>On Bulls and Other Beasties

>An interesting article in The New York Times, courtesy of my friend Mr. Thompson, addresses how bullfighting is coming to an end in Barcelona, and indeed throughout Catalonia. I must admit, when I am over there I do watch it on television and am fascinated by it. At the same time there is something horrific about it which I tend not to focus on while watching the dance-like artistry involved.

Some years ago “Honest Dog”, a now-defunct publication edited by Oxford friends, asked me to consider the issue of whether fox hunting should be banned in Britain. I did so in a monthly column I wrote for them entitled “E-mail from America” – a title paying homage to the late Alistair Cooke’s broadcast “Letter from America” on the BBC World Service. As I re-read my thoughts from that time, I find that they have not entirely changed, though in truth I do see the point in banning bullfighting, whatever the reasons behind it – nationalistic or animistic.

For your consideration, I reproduce my previous thoughts on this, and animal hunting in general, below:


Honest Dog Magazine
April 2002
E-mail from America: Hounded
by William Newton

Admittedly there is a war going on, and perhaps most Brits would rather have an “Email from America” explain exactly what it is my country is up to at the moment, getting them involved in another potential imbroglio with Saddam Hussein – with all the obvious Homerian/Wagnerian/George Lucasian associations.

As I have never been one to do what my peers would, given the same situation, I thought it rather more fun to talk about an American perspective on the British practice of hunting with hounds. Certainly the honest-faced dog that is this publication’s mascot warrants that the pursuit for which he was bred at least be considered in the pages of the magazine whose standard bearer he is, before hunting legally (if not in practice) disappears into the annals of British history.

As of this writing, Tony Blair and his MPs have voted to ban hunting with hounds outright, while the Lords voted for a compromise allowing licensed hunts to continue. There are various types of this activity of course, not just the sort involving wearing pink and hearing someone shout “tally ho” while sipping champagne. However, as I am not conversant with the permutations of this practice I shall stick to the former sort described, as the one that most stereotypically reads “British” in this country.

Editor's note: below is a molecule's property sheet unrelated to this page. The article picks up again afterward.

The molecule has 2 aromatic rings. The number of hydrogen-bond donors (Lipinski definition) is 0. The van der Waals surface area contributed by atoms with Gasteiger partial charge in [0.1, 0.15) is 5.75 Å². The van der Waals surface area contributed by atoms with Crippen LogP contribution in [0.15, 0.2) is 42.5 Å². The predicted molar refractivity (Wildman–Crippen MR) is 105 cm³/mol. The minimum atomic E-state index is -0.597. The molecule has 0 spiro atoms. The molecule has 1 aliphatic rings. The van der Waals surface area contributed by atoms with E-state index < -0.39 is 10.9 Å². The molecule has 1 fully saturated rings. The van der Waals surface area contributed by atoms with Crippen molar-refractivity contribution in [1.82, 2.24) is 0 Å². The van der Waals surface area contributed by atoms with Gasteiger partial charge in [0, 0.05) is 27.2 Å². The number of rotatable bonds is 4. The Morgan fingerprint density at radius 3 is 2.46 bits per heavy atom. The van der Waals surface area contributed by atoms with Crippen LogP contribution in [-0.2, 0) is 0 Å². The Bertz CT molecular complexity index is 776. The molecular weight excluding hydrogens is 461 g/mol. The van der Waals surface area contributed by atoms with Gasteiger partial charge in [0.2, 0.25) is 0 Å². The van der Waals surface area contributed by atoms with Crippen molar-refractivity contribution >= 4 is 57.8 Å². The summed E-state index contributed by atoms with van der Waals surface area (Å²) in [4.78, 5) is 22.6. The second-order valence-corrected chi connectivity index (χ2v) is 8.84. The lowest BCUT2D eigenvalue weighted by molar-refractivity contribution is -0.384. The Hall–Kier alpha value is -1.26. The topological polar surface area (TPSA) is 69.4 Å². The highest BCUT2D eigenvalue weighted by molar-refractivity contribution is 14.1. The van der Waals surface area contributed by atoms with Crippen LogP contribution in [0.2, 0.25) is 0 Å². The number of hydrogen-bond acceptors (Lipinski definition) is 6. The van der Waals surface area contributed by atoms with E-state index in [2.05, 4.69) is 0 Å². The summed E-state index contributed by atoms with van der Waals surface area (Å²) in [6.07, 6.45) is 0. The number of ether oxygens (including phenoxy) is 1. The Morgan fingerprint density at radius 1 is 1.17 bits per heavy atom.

If I as a non-Briton look at foxhunting, I cannot help but be appalled at the odds faced by the fox. Pursued by a pack of dogs trained for the very purpose of killing foxes, followed by human beings on horseback eager to egg on the hounds in the pursuit of their own amusement, the fox is afforded as little real chance of escape as Madonna and Guy taking Rocco and Lourdes for ice cream at McDonald’s on Oxford Street. The fox may try to hide, or use his wits to preserve his life, but there is no joy in a hunt without a dead fox somewhere at the end of it.

The inevitable comparisons and claims of animal cruelty are often made between foxhunting and bullfighting, but here the thinking is different since there is very little chance of the fox killing the rider. The bull is unquestionably goaded into attack, and the spectacle of the fight itself often strikes the first-time observer as some wretched survival of the savagery of the gladiatorial arena. There however the comparisons must end, for unlike in the pursuit of the fox, the bull has a natural physical advantage over the matador which can only be compensated for by the torero’s sword and agility. The transmutation of the bullfight into dance, flamenco, pasodobles, and the like, is no accident; there is a ballet-like quality in the recreation of Theseus’ struggle with the Cretan bull. And while the kill is the usual outcome of the corrida, a bull that fights well and cannot be killed is saved and used to breed other bulls. A matador who kills badly is booed and berated by the crowd, often ruining his chances of ever fighting again.